Does Almond Milk Deserve the Name “milk”?

The dairy industry has struggled for years to remove the word “milk” from similar almond milk cartons. Non-dairy milk producers, meanwhile, say being able to name their product whatever they like is a free speech issue . Now it looks like the FDA is planning to side with the cow milkers .

Either way makes sense, but it also seems like a silly fight. On the one hand, the FDA commissioner correctly pointed out that almonds are not lactate . On the other hand, no one thought it was.

Milk has long been used to describe a whitish fluid that does not necessarily come from the mammary glands. The white liquid made from coconuts – you know the one sold in cans and tastes great in Thai curry – is called coconut milk. Milk thistle that oozes white juice is called milk thistle . So why not almond milk, soy milk, oat milk?

(The grocery store now has a coconut-based drink that sits next to soy milk, almond milk, and rice milk, and is also called “coconut milk,” which is very confusing.)

But non-dairy milk is often used in cooking instead of milk. We put them on cereal or coffee. Certain types of non-dairy milk are fortified with calcium and are often recommended as a replacement for dairy milk. In deference to the ongoing controversy, when the government does so here , it refers to the drink as “soy milk (soy drink).”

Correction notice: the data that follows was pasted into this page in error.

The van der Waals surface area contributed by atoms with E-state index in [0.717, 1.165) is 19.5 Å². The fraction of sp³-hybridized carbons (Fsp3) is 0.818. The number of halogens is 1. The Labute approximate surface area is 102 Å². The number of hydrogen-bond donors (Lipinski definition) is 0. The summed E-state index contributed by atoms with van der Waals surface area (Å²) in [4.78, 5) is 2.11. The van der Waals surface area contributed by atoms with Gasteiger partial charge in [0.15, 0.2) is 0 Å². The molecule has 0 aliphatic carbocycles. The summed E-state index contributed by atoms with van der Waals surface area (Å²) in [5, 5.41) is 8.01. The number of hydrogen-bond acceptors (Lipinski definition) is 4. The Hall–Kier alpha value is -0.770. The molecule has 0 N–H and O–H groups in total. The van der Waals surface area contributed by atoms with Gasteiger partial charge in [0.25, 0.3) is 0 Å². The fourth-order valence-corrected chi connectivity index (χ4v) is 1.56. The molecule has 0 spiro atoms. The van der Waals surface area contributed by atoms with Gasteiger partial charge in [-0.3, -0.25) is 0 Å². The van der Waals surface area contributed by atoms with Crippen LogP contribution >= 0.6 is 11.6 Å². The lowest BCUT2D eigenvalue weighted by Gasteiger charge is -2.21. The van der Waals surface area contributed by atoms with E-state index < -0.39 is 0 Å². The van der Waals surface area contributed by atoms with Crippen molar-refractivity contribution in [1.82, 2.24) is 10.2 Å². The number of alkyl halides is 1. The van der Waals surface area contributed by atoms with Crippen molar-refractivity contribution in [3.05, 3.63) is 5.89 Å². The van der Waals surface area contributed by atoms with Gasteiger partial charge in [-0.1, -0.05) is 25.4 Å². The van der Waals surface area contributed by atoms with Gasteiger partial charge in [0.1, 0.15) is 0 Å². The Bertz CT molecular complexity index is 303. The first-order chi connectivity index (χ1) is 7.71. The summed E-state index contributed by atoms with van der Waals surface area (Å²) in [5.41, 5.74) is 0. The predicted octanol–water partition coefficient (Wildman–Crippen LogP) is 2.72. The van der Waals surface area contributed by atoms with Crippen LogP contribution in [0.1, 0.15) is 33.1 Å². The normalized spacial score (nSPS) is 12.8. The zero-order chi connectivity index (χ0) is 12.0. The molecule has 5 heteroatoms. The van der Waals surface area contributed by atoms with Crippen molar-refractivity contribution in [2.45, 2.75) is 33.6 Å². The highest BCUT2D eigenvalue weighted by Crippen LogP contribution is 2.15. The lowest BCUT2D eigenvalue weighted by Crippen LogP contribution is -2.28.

However, in terms of nutrition, they are not alike . Dairy milk contains more calories than any plant-based milk and much more protein than most. Just as rice cauliflower is not the same as rice and zucchini is not the same as pasta, plant-based milk is a great food, but not a nutrient substitute for their namesake.


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